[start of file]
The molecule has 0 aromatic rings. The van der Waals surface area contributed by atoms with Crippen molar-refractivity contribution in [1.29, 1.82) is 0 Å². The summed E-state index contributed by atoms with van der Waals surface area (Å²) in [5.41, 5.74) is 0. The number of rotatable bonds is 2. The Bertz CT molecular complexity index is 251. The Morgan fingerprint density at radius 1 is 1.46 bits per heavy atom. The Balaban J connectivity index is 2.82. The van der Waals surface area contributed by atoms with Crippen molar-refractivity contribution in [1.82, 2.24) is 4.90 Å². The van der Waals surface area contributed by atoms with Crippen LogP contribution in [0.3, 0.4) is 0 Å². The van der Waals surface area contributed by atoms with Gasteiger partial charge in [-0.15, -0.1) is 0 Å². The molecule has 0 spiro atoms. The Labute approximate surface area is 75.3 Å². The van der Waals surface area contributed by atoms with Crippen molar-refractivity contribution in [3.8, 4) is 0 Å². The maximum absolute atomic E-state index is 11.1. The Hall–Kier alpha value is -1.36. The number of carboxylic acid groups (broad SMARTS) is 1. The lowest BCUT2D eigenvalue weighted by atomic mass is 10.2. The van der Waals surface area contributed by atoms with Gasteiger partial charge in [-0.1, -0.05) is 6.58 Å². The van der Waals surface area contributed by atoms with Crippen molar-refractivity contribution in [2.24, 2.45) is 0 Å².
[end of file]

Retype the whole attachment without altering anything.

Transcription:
The molecule has 0 aromatic rings. The van der Waals surface area contributed by atoms with Crippen molar-refractivity contribution in [1.29, 1.82) is 0 Å². The summed E-state index contributed by atoms with van der Waals surface area (Å²) in [5.41, 5.74) is 0. The number of rotatable bonds is 2. The Bertz CT molecular complexity index is 251. The Morgan fingerprint density at radius 1 is 1.46 bits per heavy atom. The Balaban J connectivity index is 2.82. The van der Waals surface area contributed by atoms with Crippen molar-refractivity contribution in [1.82, 2.24) is 4.90 Å². The van der Waals surface area contributed by atoms with Crippen LogP contribution in [0.3, 0.4) is 0 Å². The van der Waals surface area contributed by atoms with Gasteiger partial charge in [-0.15, -0.1) is 0 Å². The molecule has 0 spiro atoms. The Labute approximate surface area is 75.3 Å². The van der Waals surface area contributed by atoms with Crippen molar-refractivity contribution in [3.8, 4) is 0 Å². The maximum absolute atomic E-state index is 11.1. The Hall–Kier alpha value is -1.36. The number of carboxylic acid groups (broad SMARTS) is 1. The lowest BCUT2D eigenvalue weighted by atomic mass is 10.2. The van der Waals surface area contributed by atoms with Gasteiger partial charge in [-0.1, -0.05) is 6.58 Å². The van der Waals surface area contributed by atoms with Crippen molar-refractivity contribution in [2.24, 2.45) is 0 Å².